If I’ve learned one thing from Batman, it’s that a hero is truly defined by his villains (in truth I’ve learned many things from Batman). For every great hero, there has to be a healthy stable of villains who can, and will, strike at any moment and be a constant pour of salt onto an open wound. This sentiment rings true in most creative mediums, but comic books aside, action movies are the standout.
Continue reading to check out my Definitive Guide To Obscure Action Movie Villains.
Updated: 6/21/2012: Yahoo! has confirmed the news of Lynch’s passing. See update below.
This has yet to be confirmed, but I have received word from several notable sources that veteran actor Richard Lynch, best known for playing a wide array of heinous villains in a film and television career spanning nearly four decades, has died at the age of 76. At the moment there are no details as to the cause of his death, but we will keep you updated as we get information.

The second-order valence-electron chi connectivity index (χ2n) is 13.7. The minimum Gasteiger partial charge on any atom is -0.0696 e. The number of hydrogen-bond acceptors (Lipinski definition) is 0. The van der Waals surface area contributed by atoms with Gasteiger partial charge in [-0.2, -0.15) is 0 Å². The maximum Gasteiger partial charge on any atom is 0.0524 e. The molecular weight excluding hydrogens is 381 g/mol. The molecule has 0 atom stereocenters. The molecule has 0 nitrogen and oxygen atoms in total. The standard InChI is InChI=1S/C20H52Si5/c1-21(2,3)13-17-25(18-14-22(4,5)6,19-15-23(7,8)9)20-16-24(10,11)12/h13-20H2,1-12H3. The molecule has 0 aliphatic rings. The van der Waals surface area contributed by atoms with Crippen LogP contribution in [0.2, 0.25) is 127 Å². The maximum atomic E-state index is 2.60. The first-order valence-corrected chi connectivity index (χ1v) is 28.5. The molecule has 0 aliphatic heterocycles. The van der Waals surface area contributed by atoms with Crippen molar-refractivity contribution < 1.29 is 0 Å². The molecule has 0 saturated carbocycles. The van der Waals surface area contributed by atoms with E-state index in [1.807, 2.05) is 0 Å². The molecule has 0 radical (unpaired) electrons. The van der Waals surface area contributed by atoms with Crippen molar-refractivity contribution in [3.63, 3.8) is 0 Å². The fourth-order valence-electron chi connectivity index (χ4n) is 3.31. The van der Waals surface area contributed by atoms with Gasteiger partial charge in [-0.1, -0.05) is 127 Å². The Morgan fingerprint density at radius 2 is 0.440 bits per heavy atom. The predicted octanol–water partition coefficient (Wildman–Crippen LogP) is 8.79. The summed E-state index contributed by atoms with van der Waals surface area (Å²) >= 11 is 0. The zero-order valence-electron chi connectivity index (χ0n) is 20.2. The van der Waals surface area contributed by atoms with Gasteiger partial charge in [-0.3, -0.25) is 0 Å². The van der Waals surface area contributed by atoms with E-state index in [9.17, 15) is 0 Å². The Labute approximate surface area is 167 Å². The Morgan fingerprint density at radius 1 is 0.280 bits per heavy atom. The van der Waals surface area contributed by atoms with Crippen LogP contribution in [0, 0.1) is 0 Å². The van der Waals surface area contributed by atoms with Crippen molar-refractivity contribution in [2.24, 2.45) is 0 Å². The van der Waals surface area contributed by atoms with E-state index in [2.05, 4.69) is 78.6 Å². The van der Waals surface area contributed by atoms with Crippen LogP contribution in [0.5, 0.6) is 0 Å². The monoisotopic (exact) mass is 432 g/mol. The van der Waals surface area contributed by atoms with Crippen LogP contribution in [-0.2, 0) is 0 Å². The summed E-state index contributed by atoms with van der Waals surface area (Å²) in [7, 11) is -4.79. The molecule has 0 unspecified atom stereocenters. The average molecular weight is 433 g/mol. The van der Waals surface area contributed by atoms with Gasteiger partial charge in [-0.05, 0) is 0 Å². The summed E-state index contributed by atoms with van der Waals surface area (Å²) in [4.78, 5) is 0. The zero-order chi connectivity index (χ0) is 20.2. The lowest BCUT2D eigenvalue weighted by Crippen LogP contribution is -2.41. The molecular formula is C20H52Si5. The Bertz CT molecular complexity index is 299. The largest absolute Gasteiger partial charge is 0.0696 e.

A native of Brooklyn, New York, Lynch was born on February 12, 1936, as one of seven children in his family. Beginning in 1958 Lynch served in the United States Marine Corps for four years, ending his military career at the rank of Corporal. Following his stint in the Marines, Lynch returned to New York to study acting under the legendary acting teachers Uta Hagen and Lee Strasberg. He became a lifetime member of the prestigious Actors Studio in 1970 and had appeared in many stage productions on and off Broadway, including William Shakespeare’s Richard III and Arthur Miller’s A View from the Bridge. Lynch made his feature acting debut in 1973’s Scarecrow alongside Gene Hackman and Al Pacino. Throughout the 1970’s the actor built up his resume with appearances in films like The Seven-Ups, The Happy Hooker, God Told Me To, and Deathsport and television shows such as Starsky and Hutch, Battlestar Galactica, and Buck Rogers.